Pioneering participatory budgeting
On Nov. 4, Vallejo, Calif., the first municipality in the country to adopt participatory budgeting on a citywide scale, decided how $2.4 million of the city’s budget would be spent. The participatory budgeting process allows residents to come up with and approve projects they feel are the most important to them and to the health of the city.
This year eight projects were chosen. According to city materials, they are:
1. Help the Homeless Veterans, Seniors, Disabled & Kids ($588,000)
2. Prioritizing Street & Pothole Repair-Repaving ($1,000,000)
3. Improving School Meals ($18,000)
4. Summer Youth Employment & Internship Program ($186,000)
5. Sidewalk Repair & Street Tree Preservation ($162,000)
6. Strike Up the Bands [Provides insturments to school children] ($90,000)
7. A.B.C. Arts, Beautification, Community Development ($96,000)
8. Special Fire Rescue Vehicle Replacement ($302,553)
Vallejo is leading the nation with the initiative. The program started last year, when Vallejo residents conceived and approved 12 public projects including street repair, lighting retrofits and parks and recreation improvements.
The participatory budgeting process in Vallejo is made up of five stages, according to city materials. From February to March, the city holds budget assemblies where city officials present the year’s budget and residents meet in small groups to brainstorm project ideas. Next, from March to August, delegates meet to transform project ideas into full proposals. Then, in September, those delegates return to the community to glean information to finalize proposals. In October, residents vote on which projects to fund – those with the most votes are then presented to the city council for consideration and final approval in November.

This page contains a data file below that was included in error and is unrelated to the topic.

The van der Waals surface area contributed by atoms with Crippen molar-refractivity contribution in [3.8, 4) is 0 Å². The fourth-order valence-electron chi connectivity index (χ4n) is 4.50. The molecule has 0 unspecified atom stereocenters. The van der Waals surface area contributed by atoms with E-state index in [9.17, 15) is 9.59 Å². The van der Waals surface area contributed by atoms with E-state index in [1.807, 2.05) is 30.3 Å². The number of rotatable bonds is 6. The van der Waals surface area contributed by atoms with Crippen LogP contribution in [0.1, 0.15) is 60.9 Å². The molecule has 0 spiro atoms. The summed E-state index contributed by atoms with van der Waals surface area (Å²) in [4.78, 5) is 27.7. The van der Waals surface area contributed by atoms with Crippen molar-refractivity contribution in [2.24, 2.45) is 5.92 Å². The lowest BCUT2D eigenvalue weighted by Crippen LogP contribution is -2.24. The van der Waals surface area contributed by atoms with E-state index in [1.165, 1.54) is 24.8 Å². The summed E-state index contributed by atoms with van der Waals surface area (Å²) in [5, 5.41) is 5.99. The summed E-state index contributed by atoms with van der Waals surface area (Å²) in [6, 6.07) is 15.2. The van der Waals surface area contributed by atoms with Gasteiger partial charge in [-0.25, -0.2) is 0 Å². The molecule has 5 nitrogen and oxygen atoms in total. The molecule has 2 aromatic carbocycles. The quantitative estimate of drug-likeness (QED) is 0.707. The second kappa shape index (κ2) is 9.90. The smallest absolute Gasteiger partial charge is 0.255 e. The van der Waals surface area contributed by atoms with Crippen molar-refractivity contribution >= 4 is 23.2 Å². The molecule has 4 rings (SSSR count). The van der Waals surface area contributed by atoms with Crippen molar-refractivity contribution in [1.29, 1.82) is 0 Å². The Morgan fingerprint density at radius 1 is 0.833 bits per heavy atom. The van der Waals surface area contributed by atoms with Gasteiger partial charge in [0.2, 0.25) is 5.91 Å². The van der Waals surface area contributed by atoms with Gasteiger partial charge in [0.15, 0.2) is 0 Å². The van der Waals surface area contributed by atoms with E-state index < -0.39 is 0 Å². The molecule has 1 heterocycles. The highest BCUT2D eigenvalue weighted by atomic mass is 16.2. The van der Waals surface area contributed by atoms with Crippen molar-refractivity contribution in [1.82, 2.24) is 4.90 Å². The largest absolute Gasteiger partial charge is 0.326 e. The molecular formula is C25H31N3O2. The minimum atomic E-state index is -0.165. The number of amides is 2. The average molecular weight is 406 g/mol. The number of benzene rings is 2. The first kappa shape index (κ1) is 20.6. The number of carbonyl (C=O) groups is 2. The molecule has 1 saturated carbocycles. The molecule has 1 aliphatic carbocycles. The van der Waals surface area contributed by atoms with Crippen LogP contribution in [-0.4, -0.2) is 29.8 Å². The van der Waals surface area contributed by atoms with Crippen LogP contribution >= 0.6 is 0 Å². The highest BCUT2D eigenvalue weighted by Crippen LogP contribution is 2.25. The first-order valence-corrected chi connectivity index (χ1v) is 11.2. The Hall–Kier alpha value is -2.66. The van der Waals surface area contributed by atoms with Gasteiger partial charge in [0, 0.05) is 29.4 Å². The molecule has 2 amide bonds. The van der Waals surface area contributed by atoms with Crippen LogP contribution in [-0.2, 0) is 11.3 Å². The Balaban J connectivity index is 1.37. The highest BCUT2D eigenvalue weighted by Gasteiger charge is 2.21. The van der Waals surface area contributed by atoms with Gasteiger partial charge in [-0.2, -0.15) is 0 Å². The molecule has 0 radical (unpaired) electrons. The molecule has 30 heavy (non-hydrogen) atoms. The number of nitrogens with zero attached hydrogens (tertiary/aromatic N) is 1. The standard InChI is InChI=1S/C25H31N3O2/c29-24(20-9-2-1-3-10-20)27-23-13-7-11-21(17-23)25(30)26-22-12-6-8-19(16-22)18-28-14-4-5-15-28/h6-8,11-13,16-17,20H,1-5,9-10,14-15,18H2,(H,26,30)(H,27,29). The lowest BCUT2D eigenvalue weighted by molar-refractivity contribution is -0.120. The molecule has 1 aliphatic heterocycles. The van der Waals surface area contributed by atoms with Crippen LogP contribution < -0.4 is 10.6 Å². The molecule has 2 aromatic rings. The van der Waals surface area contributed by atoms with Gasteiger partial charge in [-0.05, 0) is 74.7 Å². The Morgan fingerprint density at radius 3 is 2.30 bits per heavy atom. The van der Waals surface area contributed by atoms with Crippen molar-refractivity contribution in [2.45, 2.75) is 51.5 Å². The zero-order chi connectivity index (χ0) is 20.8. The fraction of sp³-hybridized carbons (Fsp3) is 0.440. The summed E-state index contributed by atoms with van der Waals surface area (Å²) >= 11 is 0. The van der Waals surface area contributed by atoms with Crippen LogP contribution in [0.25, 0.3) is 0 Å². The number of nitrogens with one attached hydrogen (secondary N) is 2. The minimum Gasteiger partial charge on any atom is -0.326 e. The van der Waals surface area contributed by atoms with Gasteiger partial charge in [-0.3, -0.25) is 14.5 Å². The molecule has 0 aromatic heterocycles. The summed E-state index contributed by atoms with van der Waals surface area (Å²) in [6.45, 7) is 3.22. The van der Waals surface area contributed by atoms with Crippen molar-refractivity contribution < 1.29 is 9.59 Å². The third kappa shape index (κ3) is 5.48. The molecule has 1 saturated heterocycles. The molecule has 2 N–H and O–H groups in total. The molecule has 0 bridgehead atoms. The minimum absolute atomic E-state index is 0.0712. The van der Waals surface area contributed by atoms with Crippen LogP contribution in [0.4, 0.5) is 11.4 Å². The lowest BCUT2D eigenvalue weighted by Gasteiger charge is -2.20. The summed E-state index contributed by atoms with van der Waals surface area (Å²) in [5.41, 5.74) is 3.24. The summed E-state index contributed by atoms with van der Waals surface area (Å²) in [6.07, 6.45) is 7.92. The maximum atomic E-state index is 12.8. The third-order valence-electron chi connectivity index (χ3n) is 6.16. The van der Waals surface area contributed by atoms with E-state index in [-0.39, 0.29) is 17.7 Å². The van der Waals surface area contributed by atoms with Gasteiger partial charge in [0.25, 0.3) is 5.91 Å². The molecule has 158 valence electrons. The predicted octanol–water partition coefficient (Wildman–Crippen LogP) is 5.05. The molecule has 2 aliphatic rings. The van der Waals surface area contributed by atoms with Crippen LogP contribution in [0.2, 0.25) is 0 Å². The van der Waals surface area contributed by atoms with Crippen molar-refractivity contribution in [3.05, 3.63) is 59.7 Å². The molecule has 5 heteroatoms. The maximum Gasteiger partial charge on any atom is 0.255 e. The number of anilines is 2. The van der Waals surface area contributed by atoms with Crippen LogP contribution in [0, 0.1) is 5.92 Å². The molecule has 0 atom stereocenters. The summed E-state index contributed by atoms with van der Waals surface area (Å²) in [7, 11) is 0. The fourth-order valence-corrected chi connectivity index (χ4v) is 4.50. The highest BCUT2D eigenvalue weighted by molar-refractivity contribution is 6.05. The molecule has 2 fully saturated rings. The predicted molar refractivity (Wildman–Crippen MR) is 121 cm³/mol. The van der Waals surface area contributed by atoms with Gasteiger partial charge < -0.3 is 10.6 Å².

The city says the participatory budgeting process engages the community, opens up the government and, overall, improves the city.
The idea for participatory budgeting in Vallejo came to Councilwoman Marti Brown after reading about an experiment in Brazil where a local government allowed its citizens to vote on how tax dollars are spent. City Lab reports Vallejo had already gone through a bankruptcy, and was facing down tremendous financial obligations without the support of its citizens.
“I thought, there’s got to be a better way to do budgeting, there needs to be more transparency,” Brown told City Lab. “It was a huge part of what helped propel Vallejo toward bankruptcy – that financial process is not a transparent process. The public doesn’t get to see it; they don’t know anything about it.”
But participatory budgeting hasn’t been a universal success in Vallejo. This year the participatory budget was cut by half a million dollars, and next year it’s set to be cut further. Some residents and city staff would like to see it go away entirely. The program costs about $300,000 a year to administer, and some feel the funds could be better spent elsewhere.
“Participatory Budgeting in Vallejo has always been nothing more than a grand experiment,” wrote resident Dennis Yen, in a letter to the editor of the local newspaper, the Vallejo Times Herald in June. “While its creators proudly boast that no other city has ever tried it on such a grand scale, the truth may be that it's because it was never meant to be a program practiced on a citywide basis.”
Despite contention over the program, other cities are looking at the potential of participatory budgeting. City Lab reports Chicago and New York have tried limited versions of participatory budgeting programs, as have San Francisco, Boston and St. Louis. Cambridge, Mass., and Greensboro, N.C., are in the process of implementing programs citywide.
To learn more about participatory budgeting in Vallejo watch the video below.